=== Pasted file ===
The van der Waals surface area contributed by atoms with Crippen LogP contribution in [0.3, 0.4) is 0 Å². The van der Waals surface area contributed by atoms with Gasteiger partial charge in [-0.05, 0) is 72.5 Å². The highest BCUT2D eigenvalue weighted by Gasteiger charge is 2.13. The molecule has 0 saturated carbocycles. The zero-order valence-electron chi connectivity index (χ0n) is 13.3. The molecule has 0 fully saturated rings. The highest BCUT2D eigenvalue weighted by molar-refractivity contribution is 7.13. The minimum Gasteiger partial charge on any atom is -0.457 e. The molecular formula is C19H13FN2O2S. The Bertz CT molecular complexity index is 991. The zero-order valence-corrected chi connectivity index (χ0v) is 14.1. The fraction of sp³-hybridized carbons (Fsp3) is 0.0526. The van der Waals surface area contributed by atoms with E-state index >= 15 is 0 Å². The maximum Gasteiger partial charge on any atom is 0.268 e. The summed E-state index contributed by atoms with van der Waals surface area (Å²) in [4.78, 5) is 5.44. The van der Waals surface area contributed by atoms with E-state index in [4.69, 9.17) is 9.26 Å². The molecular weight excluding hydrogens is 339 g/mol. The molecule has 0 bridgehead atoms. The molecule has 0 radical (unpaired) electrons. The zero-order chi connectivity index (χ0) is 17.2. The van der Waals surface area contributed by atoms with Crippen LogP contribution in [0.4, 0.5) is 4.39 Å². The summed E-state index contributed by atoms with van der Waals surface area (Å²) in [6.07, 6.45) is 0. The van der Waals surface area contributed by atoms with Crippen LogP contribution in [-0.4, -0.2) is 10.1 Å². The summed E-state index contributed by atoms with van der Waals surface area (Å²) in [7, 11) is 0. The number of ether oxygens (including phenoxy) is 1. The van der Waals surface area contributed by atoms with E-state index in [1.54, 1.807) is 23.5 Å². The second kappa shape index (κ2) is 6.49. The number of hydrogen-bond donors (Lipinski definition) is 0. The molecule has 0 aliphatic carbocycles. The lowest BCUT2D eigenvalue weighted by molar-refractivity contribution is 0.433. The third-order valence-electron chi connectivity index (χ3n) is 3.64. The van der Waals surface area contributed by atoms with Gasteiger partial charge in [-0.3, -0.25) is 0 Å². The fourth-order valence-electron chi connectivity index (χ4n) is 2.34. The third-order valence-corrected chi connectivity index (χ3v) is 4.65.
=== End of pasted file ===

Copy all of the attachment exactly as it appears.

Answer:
The van der Waals surface area contributed by atoms with Crippen LogP contribution in [0.3, 0.4) is 0 Å². The van der Waals surface area contributed by atoms with Gasteiger partial charge in [-0.05, 0) is 72.5 Å². The highest BCUT2D eigenvalue weighted by Gasteiger charge is 2.13. The molecule has 0 saturated carbocycles. The zero-order valence-electron chi connectivity index (χ0n) is 13.3. The molecule has 0 fully saturated rings. The highest BCUT2D eigenvalue weighted by molar-refractivity contribution is 7.13. The minimum Gasteiger partial charge on any atom is -0.457 e. The molecular formula is C19H13FN2O2S. The Bertz CT molecular complexity index is 991. The zero-order valence-corrected chi connectivity index (χ0v) is 14.1. The fraction of sp³-hybridized carbons (Fsp3) is 0.0526. The van der Waals surface area contributed by atoms with E-state index >= 15 is 0 Å². The maximum Gasteiger partial charge on any atom is 0.268 e. The summed E-state index contributed by atoms with van der Waals surface area (Å²) in [4.78, 5) is 5.44. The van der Waals surface area contributed by atoms with E-state index in [4.69, 9.17) is 9.26 Å². The molecular weight excluding hydrogens is 339 g/mol. The molecule has 0 bridgehead atoms. The molecule has 0 radical (unpaired) electrons. The zero-order chi connectivity index (χ0) is 17.2. The van der Waals surface area contributed by atoms with Crippen LogP contribution in [0.4, 0.5) is 4.39 Å². The summed E-state index contributed by atoms with van der Waals surface area (Å²) in [6.07, 6.45) is 0. The van der Waals surface area contributed by atoms with Crippen LogP contribution in [-0.4, -0.2) is 10.1 Å². The summed E-state index contributed by atoms with van der Waals surface area (Å²) in [7, 11) is 0. The number of ether oxygens (including phenoxy) is 1. The van der Waals surface area contributed by atoms with E-state index in [1.54, 1.807) is 23.5 Å². The second kappa shape index (κ2) is 6.49. The number of hydrogen-bond donors (Lipinski definition) is 0. The molecule has 0 aliphatic carbocycles. The lowest BCUT2D eigenvalue weighted by molar-refractivity contribution is 0.433. The third-order valence-electron chi connectivity index (χ3n) is 3.64. The van der Waals surface area contributed by atoms with Gasteiger partial charge in [-0.3, -0.25) is 0 Å². The fourth-order valence-electron chi connectivity index (χ4n) is 2.34. The third-order valence-corrected chi connectivity index (χ3v) is 4.65.